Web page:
20. However, it ignores the fact that two out of three shops are family-owned, partnerships or sole traders, so on the basis of probability (a proprietor, like a staff member, having 28 days’ holiday per year, a visit at two days’ notice has a high chance of finding that the key person is on leave. Simple calculation suggests that two weeks is more appropriate.

21. This is particularly relevant given the powers of observation, test purchasing and entry that are readily available to enforcing officers.


22. One of the drivers for the revision to the rules has been evidence that neither consumers nor all retailers are fully aware of their rights and obligations in the current regime made up of many pieces of legislation. For the full benefits of this new regime to be realised the language used to express key concepts must be absolutely clear and consistent.

23. In particular bira is concerned that the Short term right to reject faulty goods is almost always abbreviated to “The short term right to reject” or, more frequently “The right to reject”. This is wrong in detail and wrong in practice: consumers will naturally understand this as expressed, and the abbreviated versions both carry the message that consumers have an arbitrary right to reject goods for a full refund. This is a core issue and is at the heart of the concern about the unintended consequences of the Bill.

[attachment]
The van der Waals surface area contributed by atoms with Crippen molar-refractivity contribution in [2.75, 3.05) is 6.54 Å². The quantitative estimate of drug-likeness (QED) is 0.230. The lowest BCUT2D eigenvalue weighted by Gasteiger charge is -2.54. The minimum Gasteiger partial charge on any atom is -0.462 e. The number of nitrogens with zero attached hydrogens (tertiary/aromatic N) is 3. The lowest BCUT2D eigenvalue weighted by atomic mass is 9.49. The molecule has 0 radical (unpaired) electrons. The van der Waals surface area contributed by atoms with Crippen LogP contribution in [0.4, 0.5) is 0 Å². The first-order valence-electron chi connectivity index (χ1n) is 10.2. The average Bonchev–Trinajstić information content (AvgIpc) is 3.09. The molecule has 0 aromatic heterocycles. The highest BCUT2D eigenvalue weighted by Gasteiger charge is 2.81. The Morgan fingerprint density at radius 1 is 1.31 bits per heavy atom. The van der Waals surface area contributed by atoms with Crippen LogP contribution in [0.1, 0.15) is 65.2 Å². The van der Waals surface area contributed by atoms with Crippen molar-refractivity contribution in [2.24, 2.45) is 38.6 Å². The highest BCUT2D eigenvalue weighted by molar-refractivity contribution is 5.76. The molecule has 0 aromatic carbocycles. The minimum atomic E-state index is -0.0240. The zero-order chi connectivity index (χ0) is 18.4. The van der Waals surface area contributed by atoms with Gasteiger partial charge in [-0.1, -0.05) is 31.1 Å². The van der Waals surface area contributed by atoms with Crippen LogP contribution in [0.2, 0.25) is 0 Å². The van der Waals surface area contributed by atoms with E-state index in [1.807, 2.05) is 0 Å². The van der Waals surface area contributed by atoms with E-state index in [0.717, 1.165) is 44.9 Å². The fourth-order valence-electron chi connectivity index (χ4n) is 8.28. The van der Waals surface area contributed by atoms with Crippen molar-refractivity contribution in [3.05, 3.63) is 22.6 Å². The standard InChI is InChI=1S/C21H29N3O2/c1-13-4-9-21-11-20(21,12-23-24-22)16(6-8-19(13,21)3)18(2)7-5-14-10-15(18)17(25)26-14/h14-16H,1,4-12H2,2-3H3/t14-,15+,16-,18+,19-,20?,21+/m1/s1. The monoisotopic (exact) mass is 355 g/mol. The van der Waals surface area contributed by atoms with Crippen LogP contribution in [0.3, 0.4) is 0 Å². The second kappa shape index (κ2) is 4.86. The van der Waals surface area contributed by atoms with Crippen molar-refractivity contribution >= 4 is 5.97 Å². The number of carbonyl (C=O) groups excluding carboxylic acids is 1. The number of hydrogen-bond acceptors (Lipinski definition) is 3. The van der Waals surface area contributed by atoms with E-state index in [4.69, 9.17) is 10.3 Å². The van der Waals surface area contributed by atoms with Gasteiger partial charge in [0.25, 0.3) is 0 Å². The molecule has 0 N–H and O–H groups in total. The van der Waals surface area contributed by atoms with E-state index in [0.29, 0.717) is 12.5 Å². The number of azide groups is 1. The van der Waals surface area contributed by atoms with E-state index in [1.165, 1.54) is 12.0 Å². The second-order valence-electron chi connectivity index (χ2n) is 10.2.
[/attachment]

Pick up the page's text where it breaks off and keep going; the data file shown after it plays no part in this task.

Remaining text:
24. There will need to be a huge educational effort to ensure that consumers and retailers fully understand their rights and obligations. In fact there will have to be two: as the adoption of the Consumer Rights Directive now seems likely to take place up to a year after the Consumer Bill of Rights there will be two transitions and two educational exercises.


25. There is much to be gained in updating consumer law, bringing it into one place and including goods, services and digital products, so bira welcomes the aims of the Bill. The devil, however, is always in the detail and we have identified key areas where unintended consequences may, without careful drafting, lead to potential benefits being lost.

Alan Hawkins

Michael Weedon
Deputy CEO

14 August 2013

Prepared 20th December 2013